But these two banks achieved even greater ignominy in May of this year: both pleaded guilty to a felony charge, admitting that they participated in a banking cartel to rig foreign currency trading. In other words, the Fed, the regulator of these banks, is paying this lavish 6 percent dividend to admitted felons while U.S. college students are going without food and heat and opting for prostitution to pay their more than $1 trillion in student debt – much of it saddled on their backs by these same banks.

In our 2012 article, we suggested the following:

“These ridiculously high dividends relate directly to our national deficit and the current debate on shared sacrifices. Any excess earned by the 12 Federal Reserve Banks after these dividends are paid is turned over to the U.S. Treasury and can be used to retire government debt. If the dividends were cut to 1 percent, commensurate with what other investors are receiving, billions more would be available to the Federal government.  Ending the tax subsidy on the dividends would add billions more to government coffers over time.”

The current proposal before Congress to shrink the dividend from 6 percent to 1.5 percent is estimated to raise $17 billion over the next ten years. The concerns coming from community banks could be easily remedied by amending the requirement to include only banks with $10 billion or more in assets. (The biggest Wall Street banks hold $1 to $2 trillion in assets.)

Of course, the American Bankers Association was out quickly with its own lobbying effort, writing to Congress:

“We strongly urge you to oppose this proposal. As Senate Banking Chairman Richard Shelby has pointed out, there is absolutely no connection between the Federal Reserve System and the funding for the Highway bill. Furthermore, during testimony before the Senate Banking Committee on July 16th, Federal Reserve Chair Janet Yellen stated: “I would say that this is a change to the law that could conceivably have unintended consequences and I think it deserves serious thought and analysis.”

The ABA should know better than to make such a dumb, easily discredited statement. America’s crumbling infrastructure is a direct result of our Nation’s debt burden which limits what we can spend to maintain a safe, modern highway system. That massive debt directly results from the stimulus spending necessitated by these same Wall Street banks creating the worst economic collapse since the Great Depression in 2008-2009 and the ensuing subpar 2 percent growth over the past five years.

It’s long past the time to end this big-bank entitlement program.

When China Sneezes, the U.S. Stock Market Could Catch a Bad Cold

By Pam Martens and Russ Martens: July 28, 2015

DragonAccording to the Office of the U.S. Trade Representative, “China was the United States’ 3rd largest goods export market in 2013.” That’s the latest year that data is available. The total of U.S. exports to China in 2013 reached $122.1 billion, a 10.4 percent increase over 2012.

The top categories of goods that we export to China are: agricultural products, $25.9 billion; aircraft, $12.6 billion; machinery, $12.2 billion; electrical machinery, $11.4 billion; and vehicles, $10.3 billion.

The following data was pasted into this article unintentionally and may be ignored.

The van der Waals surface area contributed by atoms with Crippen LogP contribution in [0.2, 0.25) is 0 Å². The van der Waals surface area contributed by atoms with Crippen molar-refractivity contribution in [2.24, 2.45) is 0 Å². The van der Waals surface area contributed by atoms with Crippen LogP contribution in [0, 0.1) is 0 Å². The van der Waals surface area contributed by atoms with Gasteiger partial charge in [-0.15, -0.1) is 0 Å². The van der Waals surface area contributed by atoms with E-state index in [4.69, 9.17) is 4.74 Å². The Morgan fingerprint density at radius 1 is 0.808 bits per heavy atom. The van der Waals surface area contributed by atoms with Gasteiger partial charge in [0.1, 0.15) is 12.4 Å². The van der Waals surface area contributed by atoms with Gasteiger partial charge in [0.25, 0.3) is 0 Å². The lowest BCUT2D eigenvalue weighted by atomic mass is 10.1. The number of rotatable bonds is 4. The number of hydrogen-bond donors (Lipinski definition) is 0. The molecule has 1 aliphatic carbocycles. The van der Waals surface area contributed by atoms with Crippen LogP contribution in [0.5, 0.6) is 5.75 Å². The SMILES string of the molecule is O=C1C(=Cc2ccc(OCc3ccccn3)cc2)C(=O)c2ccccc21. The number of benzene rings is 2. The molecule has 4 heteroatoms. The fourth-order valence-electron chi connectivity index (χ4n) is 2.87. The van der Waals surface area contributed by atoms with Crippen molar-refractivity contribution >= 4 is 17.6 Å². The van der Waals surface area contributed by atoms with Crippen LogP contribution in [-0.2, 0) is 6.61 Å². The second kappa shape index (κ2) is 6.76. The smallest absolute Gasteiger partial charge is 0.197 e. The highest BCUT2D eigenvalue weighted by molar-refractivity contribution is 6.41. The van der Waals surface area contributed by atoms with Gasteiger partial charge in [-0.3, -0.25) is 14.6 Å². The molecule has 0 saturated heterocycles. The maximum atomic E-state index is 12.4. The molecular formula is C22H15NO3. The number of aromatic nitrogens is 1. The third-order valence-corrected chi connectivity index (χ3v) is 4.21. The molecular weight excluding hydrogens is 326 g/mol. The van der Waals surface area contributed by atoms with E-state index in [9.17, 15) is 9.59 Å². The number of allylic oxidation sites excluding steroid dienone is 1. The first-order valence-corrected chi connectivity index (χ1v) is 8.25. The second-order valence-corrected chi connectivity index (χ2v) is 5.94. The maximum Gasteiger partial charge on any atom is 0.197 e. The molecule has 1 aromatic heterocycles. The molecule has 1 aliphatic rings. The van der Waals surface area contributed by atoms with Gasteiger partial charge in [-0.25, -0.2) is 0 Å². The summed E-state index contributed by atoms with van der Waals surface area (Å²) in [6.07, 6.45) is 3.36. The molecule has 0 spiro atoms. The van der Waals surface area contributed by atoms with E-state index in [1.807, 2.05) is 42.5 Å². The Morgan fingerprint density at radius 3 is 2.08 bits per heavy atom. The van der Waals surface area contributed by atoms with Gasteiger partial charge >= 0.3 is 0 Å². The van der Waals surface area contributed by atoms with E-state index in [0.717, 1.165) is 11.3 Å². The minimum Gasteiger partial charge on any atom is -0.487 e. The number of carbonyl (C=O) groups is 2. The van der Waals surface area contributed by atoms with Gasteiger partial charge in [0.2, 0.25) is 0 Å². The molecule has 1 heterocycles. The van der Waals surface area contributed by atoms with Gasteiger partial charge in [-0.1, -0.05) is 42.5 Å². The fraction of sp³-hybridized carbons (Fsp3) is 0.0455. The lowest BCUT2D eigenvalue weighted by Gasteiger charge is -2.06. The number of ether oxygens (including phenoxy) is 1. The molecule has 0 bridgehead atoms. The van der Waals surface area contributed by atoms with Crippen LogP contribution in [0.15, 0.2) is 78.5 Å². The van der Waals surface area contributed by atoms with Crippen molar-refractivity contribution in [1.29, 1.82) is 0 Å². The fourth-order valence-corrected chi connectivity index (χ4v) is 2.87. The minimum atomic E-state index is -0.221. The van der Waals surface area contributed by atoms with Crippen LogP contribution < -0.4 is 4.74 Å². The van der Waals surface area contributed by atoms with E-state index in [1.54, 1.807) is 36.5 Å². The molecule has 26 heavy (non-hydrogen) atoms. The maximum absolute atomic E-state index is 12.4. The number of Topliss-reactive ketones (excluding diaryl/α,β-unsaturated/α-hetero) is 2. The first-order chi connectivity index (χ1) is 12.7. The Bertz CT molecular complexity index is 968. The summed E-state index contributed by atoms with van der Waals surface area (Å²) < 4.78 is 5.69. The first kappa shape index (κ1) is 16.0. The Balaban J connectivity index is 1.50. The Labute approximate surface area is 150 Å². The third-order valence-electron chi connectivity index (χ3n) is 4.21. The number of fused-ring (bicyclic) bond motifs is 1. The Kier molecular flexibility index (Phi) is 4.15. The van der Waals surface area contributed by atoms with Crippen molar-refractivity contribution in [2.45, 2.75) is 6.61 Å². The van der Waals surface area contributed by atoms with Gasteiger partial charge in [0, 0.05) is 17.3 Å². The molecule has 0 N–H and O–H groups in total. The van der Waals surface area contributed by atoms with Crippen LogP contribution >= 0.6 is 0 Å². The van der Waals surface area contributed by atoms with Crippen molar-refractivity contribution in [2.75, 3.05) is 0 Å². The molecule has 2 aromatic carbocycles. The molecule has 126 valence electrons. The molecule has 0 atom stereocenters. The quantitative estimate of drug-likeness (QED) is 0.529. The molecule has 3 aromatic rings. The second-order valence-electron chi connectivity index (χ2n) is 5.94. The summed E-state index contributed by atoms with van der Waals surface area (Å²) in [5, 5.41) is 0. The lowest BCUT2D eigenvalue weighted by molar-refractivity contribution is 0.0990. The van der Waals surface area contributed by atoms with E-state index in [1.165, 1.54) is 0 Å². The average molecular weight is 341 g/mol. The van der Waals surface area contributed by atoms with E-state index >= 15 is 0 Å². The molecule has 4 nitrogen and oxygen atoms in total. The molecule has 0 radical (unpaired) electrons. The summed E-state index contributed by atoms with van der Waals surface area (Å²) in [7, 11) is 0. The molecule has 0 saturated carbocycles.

According to a March report from FactSet, “companies in the S&P 500 in aggregate generate about 10 percent of sales from the Asia Pacific region, most of which comes from China and Japan.”

On Monday, China’s Shanghai Composite Index fell 8.48 percent (it was off another 1.7 percent at the close on Tuesday, closing at 3,663). From a June 12 high of 5,166, the Shanghai Composite is now off 29 percent in less than two months and the roller coaster ride which had seen as much as $4 trillion in investor losses earlier this month is spilling over into U.S. markets. Many S&P 500 stocks have far greater sales exposure to China than 10 percent.

According to Sue Chang, a MarketWatch reporter using data from FactSet, 52 percent of Yum Brands sales come from China; Qualcomm derives 48 percent;  Micron Technology 40 percent; and Texas Instruments 32 percent.

Along with the troubles in China, the U.S. economy is facing a rash of equally serious headwinds. Canada has now entered a technical recession with two back to back quarters of contraction this year. Canada is the number one export market for U.S. goods, buying $312 billion from the U.S. in 2014 or 19.2 percent of all U.S. exports.

The U.S. also has the headwind of a stronger U.S. Dollar, making our exports less competitive than those from countries with depressed currencies. And, quite significantly, capital expenditures from U.S. energy companies have taken a bruising because of the dramatic plunge in crude oil prices. As we reported in December:

“There is a mushrooming false narrative taking over the business airwaves: lower oil prices lead to lower prices at the pump which put more cash in consumers’ pockets which will lead to a more robust economy in the United States in 2015.

“Yes, there are certainly lower prices at the pump. Yes, that gives consumers more disposable income. But it will decidedly not lead to a more robust economy in the United States for very long…If this price collapse were happening in just crude oil, it could be shrugged off as a supply glut problem attributable to growing shale production in the U.S. and over production among OPEC members. But other industrial commodities are in freefall as well.”

And in January we reported on the impact from energy companies scaling back capital goods expenditures:

“Television pundits and business writers who are relentlessly pounding the table on how cheaper home heating oil and gas at the pump is going to provide a consumer windfall and ramp up economic activity have a simplistic view of how things work.